Keyword: Jean Castex
For the first time in the history of the French republic, a serving minister of justice has been placed under formal investigation by examining magistrates. On Friday July 16th Éric Dupond-Moretti was told he faces a judicial probe by the Cour de Justice de la République (CJR) – which handles allegations relating to a minister's official functions - over claims of an unlawful conflict of interest between his position as justice minister under President Emmanuel Macron and his previous role as a high-profile lawyer. In particular Dupond-Moretti is suspected of using his ministerial post to settle scores with prosecutors and a judge with whom he clashed when working as a lawyer. Lawyers acting for Dupond-Moretti, who denies any wrongdoing, say he intends to stay in his position despite the judicial investigation. Fabrice Arfi reports.
As France tentatively moves towards lifting restrictions imposed to contain the coronavirus pandemic, including the re-opening of restaurants, cinemas and museums and a shorter overnight curfew, Prime Minister Jean Castex claimed the country was 'coming out of this health crisis', above all through vaccinations.
France's prime minister Jean Castex said that travel restrictions will be relaxed from early next month.
An investigation by Mediapart has revealed a pattern of anti-Roma insults, sexist behaviour and prejudice towards residents of a high-immigration area among certain staff at an organisation helping to deliver the 2024 Paris Olympic Games. After Mediapart raised the issue with management three employees at SOLIDEO – the body overseeing construction of the Games infrastructure - have been suspended and an internal inquiry has been established. Previous attempts to raise the issue internally, including the referral of complaints to the office of Paris mayor Anne Hidalgo, apparently had little effect. Jade Lindgaard and Antton Rouget report.
Prime minister Jean Castex also warned the country has up to two difficult months ahead as the English variant of Covid-19 spreads in France.
Mayada Boulos, communications advisor to French Prime Minister Jean Castex, was in charge of a PR campaign to promote Saudi Arabian interests during her previous job with advertising and public relations group Havas. The campaign was on behalf of a foundation created and chaired by Saudi Crown Prince Mohammed bin Salman, the de facto ruler of the kingdom who a US intelligence report released last week said had approved the 2018 murder of dissident journalist Jamal Khashoggi. Antton Rouget reports.
The city authorities in Paris, led by mayor Anne Hidalgo, have suggested that the French capital and surrounding region be put under a new lockdown to tackle the worsening Covid-19 virus situation there. This has piled pressure on President Emmanuel Macron who has been described by some as the country's “epidemiologist-in-chief” and who has so far resisted growing calls for a lockdown not just in the capital but across France. As Ellen Salvi reports, the Paris authorities are effectively asking a question that the head of state's supporters are refusing to countenance: what if the French president has got it wrong?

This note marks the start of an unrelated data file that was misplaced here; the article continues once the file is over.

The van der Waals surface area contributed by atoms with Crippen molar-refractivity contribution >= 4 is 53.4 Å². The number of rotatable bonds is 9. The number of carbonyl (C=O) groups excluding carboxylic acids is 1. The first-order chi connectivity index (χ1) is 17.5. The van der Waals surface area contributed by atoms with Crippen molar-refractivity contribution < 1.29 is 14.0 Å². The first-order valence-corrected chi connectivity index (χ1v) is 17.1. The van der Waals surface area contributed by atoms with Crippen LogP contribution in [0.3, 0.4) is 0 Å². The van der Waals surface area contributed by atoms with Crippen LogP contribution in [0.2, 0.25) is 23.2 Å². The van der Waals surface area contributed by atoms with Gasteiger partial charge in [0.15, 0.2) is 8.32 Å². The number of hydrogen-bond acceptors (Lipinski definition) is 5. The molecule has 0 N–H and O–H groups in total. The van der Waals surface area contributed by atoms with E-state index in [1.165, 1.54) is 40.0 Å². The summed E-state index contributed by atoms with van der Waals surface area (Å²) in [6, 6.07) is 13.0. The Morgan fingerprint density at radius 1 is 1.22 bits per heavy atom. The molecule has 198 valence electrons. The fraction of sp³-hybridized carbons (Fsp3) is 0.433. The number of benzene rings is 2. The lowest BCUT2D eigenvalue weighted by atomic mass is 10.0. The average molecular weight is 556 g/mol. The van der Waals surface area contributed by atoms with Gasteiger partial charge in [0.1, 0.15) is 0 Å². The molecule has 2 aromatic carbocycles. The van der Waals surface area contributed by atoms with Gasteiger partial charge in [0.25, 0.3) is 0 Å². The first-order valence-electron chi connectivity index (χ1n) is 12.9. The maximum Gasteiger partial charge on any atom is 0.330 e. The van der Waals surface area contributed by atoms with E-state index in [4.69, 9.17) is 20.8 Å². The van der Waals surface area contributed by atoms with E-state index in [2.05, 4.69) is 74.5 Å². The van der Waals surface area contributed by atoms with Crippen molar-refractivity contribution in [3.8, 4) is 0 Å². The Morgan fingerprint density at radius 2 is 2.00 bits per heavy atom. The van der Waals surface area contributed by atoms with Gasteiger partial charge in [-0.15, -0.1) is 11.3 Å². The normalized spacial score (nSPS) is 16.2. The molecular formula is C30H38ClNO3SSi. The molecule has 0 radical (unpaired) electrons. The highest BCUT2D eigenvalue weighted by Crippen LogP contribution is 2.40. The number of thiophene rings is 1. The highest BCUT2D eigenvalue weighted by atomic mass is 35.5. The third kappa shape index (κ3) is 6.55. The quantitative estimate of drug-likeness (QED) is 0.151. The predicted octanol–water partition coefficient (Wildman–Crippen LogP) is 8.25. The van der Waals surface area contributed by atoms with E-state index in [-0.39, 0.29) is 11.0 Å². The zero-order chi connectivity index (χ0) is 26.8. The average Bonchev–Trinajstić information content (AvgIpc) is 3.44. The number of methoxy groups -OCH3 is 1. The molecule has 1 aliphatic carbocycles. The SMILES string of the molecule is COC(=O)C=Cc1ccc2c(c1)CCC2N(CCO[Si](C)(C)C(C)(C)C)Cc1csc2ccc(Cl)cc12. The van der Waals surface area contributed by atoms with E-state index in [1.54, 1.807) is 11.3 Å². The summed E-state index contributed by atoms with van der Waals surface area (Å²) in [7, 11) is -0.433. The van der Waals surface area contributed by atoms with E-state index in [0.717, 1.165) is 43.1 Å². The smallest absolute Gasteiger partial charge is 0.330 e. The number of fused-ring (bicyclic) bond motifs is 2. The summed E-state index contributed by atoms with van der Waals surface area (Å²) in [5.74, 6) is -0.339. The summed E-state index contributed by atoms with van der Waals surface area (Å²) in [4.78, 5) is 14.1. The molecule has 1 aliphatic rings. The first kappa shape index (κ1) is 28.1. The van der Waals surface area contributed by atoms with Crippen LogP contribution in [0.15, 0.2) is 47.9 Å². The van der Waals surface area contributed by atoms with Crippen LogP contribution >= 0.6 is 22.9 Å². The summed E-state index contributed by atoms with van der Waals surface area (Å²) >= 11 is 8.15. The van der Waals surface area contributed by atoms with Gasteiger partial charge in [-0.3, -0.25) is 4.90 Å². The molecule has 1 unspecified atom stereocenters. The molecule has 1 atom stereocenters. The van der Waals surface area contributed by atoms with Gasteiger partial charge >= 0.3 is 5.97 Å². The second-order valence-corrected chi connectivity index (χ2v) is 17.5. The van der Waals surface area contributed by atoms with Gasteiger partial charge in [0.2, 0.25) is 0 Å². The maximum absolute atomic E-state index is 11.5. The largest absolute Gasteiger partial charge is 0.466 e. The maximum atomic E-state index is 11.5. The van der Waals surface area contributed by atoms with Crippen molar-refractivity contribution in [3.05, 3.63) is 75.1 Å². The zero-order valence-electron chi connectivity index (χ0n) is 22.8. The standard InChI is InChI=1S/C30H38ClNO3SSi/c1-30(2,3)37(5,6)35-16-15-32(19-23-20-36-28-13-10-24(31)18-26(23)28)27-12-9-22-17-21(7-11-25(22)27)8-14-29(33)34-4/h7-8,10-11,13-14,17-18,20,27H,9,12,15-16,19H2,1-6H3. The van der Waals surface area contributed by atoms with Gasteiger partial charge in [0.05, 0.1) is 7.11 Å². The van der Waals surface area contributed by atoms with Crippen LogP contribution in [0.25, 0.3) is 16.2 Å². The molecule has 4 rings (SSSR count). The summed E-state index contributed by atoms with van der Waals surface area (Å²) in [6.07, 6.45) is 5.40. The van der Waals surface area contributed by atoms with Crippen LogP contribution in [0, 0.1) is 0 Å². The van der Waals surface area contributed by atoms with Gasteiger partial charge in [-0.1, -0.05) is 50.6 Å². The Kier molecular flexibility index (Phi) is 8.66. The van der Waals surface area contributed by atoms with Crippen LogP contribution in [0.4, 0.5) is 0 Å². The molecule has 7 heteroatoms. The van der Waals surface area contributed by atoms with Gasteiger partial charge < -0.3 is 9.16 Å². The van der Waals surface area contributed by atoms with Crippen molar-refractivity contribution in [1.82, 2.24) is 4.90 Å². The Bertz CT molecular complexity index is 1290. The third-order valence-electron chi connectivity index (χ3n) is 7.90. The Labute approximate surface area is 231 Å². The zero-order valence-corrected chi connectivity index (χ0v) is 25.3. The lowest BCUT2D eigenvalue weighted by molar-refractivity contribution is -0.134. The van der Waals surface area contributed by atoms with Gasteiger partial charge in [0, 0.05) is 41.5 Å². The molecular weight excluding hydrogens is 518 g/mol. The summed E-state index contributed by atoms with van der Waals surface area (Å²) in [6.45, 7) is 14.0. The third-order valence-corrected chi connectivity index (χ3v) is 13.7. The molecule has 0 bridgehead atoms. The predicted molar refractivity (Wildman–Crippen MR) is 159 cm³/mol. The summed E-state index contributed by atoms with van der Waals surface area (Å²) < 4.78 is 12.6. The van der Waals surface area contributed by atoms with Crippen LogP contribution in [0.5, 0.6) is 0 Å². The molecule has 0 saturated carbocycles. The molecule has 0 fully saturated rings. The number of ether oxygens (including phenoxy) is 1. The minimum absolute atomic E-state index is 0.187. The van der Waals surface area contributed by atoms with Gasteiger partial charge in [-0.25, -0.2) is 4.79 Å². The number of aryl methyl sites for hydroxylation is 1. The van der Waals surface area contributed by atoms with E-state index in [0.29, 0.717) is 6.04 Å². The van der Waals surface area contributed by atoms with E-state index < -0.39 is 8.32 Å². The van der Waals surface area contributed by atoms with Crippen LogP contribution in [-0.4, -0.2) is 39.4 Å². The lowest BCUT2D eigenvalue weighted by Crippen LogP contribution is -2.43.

Jean Castex also said the spread of the virus was worrying in 20 French departments – the country's administrative regions – including Paris and the areas surrounding the capital.
PM Jean Castex said a new nationwide lockdown was not on the agenda, but said French citizens needed to be in a state of heightened alert to make sure they contain the spread of the virus while vaccines are rolled out.
In southern France, waters are starting to recede after the worst flooding in 40 years swelled the Garonne River between Bordeaux and Toulouse.
Jean Castex said that the rate of infection had not significantly strengthened over the past two weeks, even if the pressure on French hospitals remained strong.
One health expert said the new measures - imposed instead of another lockdown and which include closing shopping centres - are 'almost meaningless'.
The initial slowness in the rollout of its vaccination campaign against Covid-19 has sparked a major political row in France. An investigation by Mediapart can now reveal that a failure of logistics prevented the Pfizer vaccine from being distributed more quickly. As with the earlier debacle over face masks, the Ministry of Health failed to react quickly enough to events and by the end of December had only managed to put in place 38 of the 113 special freezers needed to store the doses at low temperatures. At least three weeks were lost as a result, report Caroline Coq-Chodorge and Antton Rouget.
Prime minister Jean Castex announced that all facilities currently closed in France will remain closed and that the situation for theatres, gyms and ski stations will be reviewed on 20 January.